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Docker 3-Tier Java App Automation on Any Cloud

Deployment automation and lifecycle management of a Java application deployed on Tomcat Servers with Nginx for load balancing and MySQL for the database.

· Java Zone

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DCHQ simplifies the containerization of enterprise applications and makes it possible to replicate very complex application environments on multiple hosts through a one-click deploy button. DCHQ does not just automate the application deployments, but it also integrates with 12 different cloud providers to automate the provisioning and auto-scaling of Weave-enabled clusters consisting of distributed virtual machines.

In this blog, we will go over the deployment automation and lifecycle management of a Docker-based 3-tier Java application deployed on Tomcat Servers with Nginx for load balancing and MySQL for the database.

This can be done by navigating to the Self-Service Library and then clicking on Customize to request a multi-tier application. In this example, we have a multi-tier application consisting of Nginx (for load-balancing), Tomcat (the clustered application server), and MySQL (as the database). You will notice Nginx is invoking a BASH script plug-in to add the container IPs of the application servers in the default.conf file dynamically (or at request time). Tomcat is also invoking a BASH script plug-in to deploy a Java WAR file from a specified URL. You will notice that the cluster_size parameter allows you to specify the number of containers to launch (with the same application dependencies). The host parameter allows you to specify the host you would like to use for container deployments. Here are the values supported for the host parameter:

  • host1, host2, host3, etc. – Selects a host randomly within a data-center (or cluster) for container deployments
  • <IP Address 1, IP Address 2, etc.> – Allows a user to specify the actual IP addresses to use for container deployments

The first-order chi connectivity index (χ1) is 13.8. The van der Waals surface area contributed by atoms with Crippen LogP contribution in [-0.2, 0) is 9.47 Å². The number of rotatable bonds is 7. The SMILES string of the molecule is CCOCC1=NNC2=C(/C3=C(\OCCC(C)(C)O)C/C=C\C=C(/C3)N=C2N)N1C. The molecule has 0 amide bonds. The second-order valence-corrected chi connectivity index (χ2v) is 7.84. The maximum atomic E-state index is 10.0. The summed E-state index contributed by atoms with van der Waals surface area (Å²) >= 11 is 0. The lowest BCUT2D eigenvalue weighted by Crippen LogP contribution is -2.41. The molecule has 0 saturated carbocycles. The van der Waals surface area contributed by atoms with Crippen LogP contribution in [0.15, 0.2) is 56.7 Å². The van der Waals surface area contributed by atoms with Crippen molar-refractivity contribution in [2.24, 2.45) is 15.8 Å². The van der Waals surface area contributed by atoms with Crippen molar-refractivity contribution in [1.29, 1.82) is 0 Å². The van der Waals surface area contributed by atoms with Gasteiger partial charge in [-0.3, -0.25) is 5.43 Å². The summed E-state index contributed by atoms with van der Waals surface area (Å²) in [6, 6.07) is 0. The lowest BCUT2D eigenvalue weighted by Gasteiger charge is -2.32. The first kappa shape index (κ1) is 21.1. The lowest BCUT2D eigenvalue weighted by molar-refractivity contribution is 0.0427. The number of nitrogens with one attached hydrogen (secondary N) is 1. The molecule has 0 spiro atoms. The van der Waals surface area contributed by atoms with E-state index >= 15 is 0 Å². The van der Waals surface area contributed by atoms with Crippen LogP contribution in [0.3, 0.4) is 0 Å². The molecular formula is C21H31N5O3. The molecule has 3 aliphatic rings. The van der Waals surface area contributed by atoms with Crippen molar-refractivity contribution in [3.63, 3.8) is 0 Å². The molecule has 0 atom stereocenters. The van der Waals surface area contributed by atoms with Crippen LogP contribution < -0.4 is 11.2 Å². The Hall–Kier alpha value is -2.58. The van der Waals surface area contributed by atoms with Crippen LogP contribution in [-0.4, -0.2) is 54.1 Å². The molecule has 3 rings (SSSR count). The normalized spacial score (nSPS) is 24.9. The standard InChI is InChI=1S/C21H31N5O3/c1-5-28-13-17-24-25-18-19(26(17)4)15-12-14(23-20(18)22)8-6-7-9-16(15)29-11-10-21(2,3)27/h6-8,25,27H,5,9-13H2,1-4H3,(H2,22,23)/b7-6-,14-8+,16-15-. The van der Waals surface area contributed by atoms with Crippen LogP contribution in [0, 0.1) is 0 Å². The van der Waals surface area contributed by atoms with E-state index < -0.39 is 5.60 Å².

• <Hostname 1, Hostname 2, etc.> – Allows a user to specify the actual hostnames to use for container deployments
  • Wildcards (e.g. “db-*”, or “app-srv-*”) – To specify the wildcards to use within a hostname

Additionally, a user can create cross-image environment variable bindings by making a reference to another image’s environment variable. Here is a list of supported environment variables:

  • {{alphanumeric | 8}} – Creates a random 8-character alphanumeric string. This is most useful for creating random passwords.
  • {{<Image Name> | ip}} – Allows you to enter the host IP address of a template as a value for an environment variable. This is most useful for allowing the middleware tier to establish a connection with the database.
  • {{<Image Name> | container_ip}} – Allows you to enter the container name (or internal IP) of a template as a value for an environment variable. This is most useful for allowing the middleware tier to establish a secure connection with the database (without exposing the database port).
  • {{<Image Name> | port _<Port Number>}} – Allows you to enter the Port number of a template as a value for an environment variable. This is most useful for allowing the middleware tier to establish a connection with the database. In this case, the port number specified needs to be the internal port number, i.e. not the external port that is allocated to the container. For example, {{PostgreSQL | port_5432}} will be translated to the actual external port that will allow the middleware tier to establish a connection with the database.
  • {{<Image Name> | <Environment Variable Name>}} – Allows you to enter the value an image’s environment variable into another image’s environment variable. The use cases here are endless, as most multi-tier applications will have cross-image dependencies.

A user can select an Environment Tag (like DEV or QE) and a Weave-enabled Data Center before clicking on Run.

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Once the application is up and running, a user can monitor the CPU, Memory, and I/O Utilization of the running containers and perform day-2 operations like Backup, Container Updates using BASH plug-ins, Scale In/Out and Continuous Delivery.

In the recorded demo, we scaled out the application server cluster from 2 to 3. A user can schedule the scale-out during business hours and the scale in during weekends. We then used the BASH plug-in to update Nginx’s default.conf file so that it’s aware of the new application server added. The BASH script plug-ins can also be scheduled to accommodate use cases like cleaning up logs or updating configurations at defined frequencies. An application timeline is available to track every change made to the application for auditing and diagnostics.

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Alerts and notifications are available for when containers or hosts are down or when the CPU & Memory Utilization of either hosts or containers exceed a defined threshold.


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Sign Up for FREE on DCHQ.io Hosted PaaS (http://dchq.io) to get this template along with Ruby, Python, PHP, MEAN.JS, Clustered MongoDB, and many other template.


Download DCHQ On-Premise Now


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Topics:
docker ,java ,mysql ,nginx ,cloud

Published at DZone with permission of Amjad Afanah, DZone MVB. See the original article here.

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